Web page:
Lucius Afranius (poet)

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Lucius Afranius was an ancient Roman comic poet, who lived at the beginning of the 1st century BC.[1] His comedies described Roman scenes and manners (the genre called comoediae togatae) and the subjects were mostly taken from the life of the lower classes (comoediae tabernariae). They were considered by some ancients to be frequently polluted with disgraceful amours, which, according to Quintilian, were only a representation of the conduct of Afranius.[2] He depicted, however, Roman life with such accuracy that he is classed with Menander, from whom indeed he borrowed largely.[3][4][5] He imitated the style of Gaius Titius, and his language is praised by Cicero.[6] His comedies are spoken of in the highest terms by the ancient writers, and under the empire they not only continued to be read, but were even acted, of which an example occurs in the time of Nero.[7][8][9] They seem to have been well known even at the latter end of the 4th century.[10] Afranius had written many comedies, as the names and fragments of between twenty and thirty are still preserved.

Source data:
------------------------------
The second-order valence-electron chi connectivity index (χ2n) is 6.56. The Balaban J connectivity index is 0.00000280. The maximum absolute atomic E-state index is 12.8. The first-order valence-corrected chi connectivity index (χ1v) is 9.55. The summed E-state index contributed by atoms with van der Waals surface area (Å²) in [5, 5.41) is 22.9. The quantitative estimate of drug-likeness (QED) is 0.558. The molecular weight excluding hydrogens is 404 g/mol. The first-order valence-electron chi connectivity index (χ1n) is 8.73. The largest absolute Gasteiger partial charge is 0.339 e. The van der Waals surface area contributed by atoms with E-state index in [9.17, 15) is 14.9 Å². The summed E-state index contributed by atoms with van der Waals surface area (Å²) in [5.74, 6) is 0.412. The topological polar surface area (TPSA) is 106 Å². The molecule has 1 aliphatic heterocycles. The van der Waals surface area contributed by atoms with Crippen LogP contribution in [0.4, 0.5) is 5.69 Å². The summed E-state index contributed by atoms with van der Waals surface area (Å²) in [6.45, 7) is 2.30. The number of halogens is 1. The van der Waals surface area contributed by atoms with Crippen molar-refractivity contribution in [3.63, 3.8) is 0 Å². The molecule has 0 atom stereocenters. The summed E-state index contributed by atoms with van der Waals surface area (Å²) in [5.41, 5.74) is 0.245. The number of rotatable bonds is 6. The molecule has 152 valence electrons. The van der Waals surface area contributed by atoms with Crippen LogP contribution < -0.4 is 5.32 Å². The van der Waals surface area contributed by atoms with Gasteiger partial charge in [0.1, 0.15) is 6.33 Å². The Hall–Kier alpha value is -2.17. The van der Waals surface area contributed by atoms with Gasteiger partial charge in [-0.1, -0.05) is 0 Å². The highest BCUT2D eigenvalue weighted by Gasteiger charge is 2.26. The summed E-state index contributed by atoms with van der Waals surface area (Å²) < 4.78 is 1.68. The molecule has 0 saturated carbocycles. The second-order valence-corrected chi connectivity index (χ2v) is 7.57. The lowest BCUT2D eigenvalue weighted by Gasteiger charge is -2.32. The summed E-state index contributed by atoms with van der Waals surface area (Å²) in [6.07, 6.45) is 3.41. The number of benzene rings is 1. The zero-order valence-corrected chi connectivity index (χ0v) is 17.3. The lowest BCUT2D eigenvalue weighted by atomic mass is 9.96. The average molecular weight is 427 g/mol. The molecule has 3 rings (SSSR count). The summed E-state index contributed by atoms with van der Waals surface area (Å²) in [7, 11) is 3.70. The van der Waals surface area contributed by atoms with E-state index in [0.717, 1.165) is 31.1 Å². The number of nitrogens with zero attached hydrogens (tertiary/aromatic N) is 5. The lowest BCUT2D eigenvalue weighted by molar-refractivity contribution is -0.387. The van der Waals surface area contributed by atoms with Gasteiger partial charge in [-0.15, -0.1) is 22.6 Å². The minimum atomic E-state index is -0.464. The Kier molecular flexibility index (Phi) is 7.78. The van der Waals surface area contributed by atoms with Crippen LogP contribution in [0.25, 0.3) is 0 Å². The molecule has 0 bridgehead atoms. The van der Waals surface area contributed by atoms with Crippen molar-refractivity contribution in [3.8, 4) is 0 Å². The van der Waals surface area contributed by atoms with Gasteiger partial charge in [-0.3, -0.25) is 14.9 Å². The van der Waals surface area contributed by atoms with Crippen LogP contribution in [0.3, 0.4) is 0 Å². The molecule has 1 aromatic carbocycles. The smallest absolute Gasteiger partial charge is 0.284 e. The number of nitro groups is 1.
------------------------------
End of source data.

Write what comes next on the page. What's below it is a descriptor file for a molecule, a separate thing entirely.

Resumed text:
See also

Afrania (gens)

References

This article incorporates text from the public domain Dictionary of Greek and Roman Biography and Mythology by William Smith (1870). This article incorporates text from a publication now in the public domainChisholm, Hugh, ed (1911). Encyclopædia Britannica (Eleventh ed.). Cambridge University Press. 

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